Millions of people in the U.S. are affected by mental illness each year. According to the National Alliance on Mental Illness, one in five U.S. adults and 17% of youth experience a mental illness or a mental health disorder.
The Texas Tech Mental Health Initiative, a collaborative effort between the Texas Tech University Health Sciences Center (TTUHSC) and TTU, seeks to bring awareness to mental health issues by connecting local partners, Lubbock-area professionals and community members with the university’s mental health support systems.
Nancy Trevino, Ph.D., a TTU alumna who has lived and worked in Lubbock for the last 20 years, has been named director of the initiative. She said the initiative will be instrumental in understanding mental illness and measuring the impact it has on people in our communities.
“We'll also be working to bring together collaborations within our community to help alleviate some of the negative impacts of mental illness, as well as support our families and offer additional training to mental health care providers and other professionals working in the mental health field in our community,” Trevino said.
As a Red Raider, Trevino earned her bachelor’s, master’s and doctoral degrees in human development and family studies with a minor in cross-cultural studies. Prior to accepting her new role with the TTUHSC Department of Psychiatry, she worked in positive youth development programming, prevention education, program evaluation and grant writing. She serves on numerous Lubbock-area boards and committees.
Trevino is a certified instructor for mental health first aid and youth mental health first aid with designations in emergency medical services, higher education and rural communities. She has spent much of her career working with youth in the foster care system. She also has provided instruction for the Preparation for Adult Living courses provided to youth aging out of foster care, conducted research regarding the foster care system and evaluated reproductive health curriculum used to educate youth in foster care.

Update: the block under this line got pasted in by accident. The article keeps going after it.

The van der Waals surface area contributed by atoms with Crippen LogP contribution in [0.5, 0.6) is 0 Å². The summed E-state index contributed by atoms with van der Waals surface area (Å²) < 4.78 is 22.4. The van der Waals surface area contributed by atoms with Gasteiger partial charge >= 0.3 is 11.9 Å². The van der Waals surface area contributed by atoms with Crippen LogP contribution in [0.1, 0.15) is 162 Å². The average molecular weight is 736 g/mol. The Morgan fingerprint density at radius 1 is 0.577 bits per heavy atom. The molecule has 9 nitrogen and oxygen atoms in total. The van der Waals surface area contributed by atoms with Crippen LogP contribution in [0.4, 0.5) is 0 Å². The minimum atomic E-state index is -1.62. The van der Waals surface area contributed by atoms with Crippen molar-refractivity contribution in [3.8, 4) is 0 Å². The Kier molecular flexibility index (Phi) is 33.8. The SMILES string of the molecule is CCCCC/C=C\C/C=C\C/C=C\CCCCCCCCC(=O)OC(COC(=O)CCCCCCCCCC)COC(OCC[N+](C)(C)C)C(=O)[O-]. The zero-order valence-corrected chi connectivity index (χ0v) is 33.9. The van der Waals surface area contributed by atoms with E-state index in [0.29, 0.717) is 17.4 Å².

As a researcher, Trevino’s interests include adolescent development (socio-emotional, physical, cognitive), teen pregnancy prevention and trauma-informed practices. In 2018, she co-edited the “Handbook of Foster Youth.”
Trevino said the Texas Tech Mental Health Initiative will work to establish research opportunities to bring together researchers from TTUHSC and TTU. She believes such collaborations also can connect with community partners currently providing mental health care services and with individuals who are working to support families that are experiencing mental health challenges.
“We want to increase the capacity of medical health care providers in our region, not just in Lubbock but in the surrounding areas,” Trevino said. “We also want to be a support for some of our rural communities and help build capacity through telemedicine and just bring awareness and training for individuals engaging in those kinds of treatments.”
Whether it's serving the community through their clinics, conducting research or supporting and training community members, Trevino said the university wants to be an effective resource in the mental health arena.
“We want to be a leader in mental health so that all of our community can be impacted positively and reduce the stigma for those individuals that are experiencing a mental health challenge or a mental illness,” she said.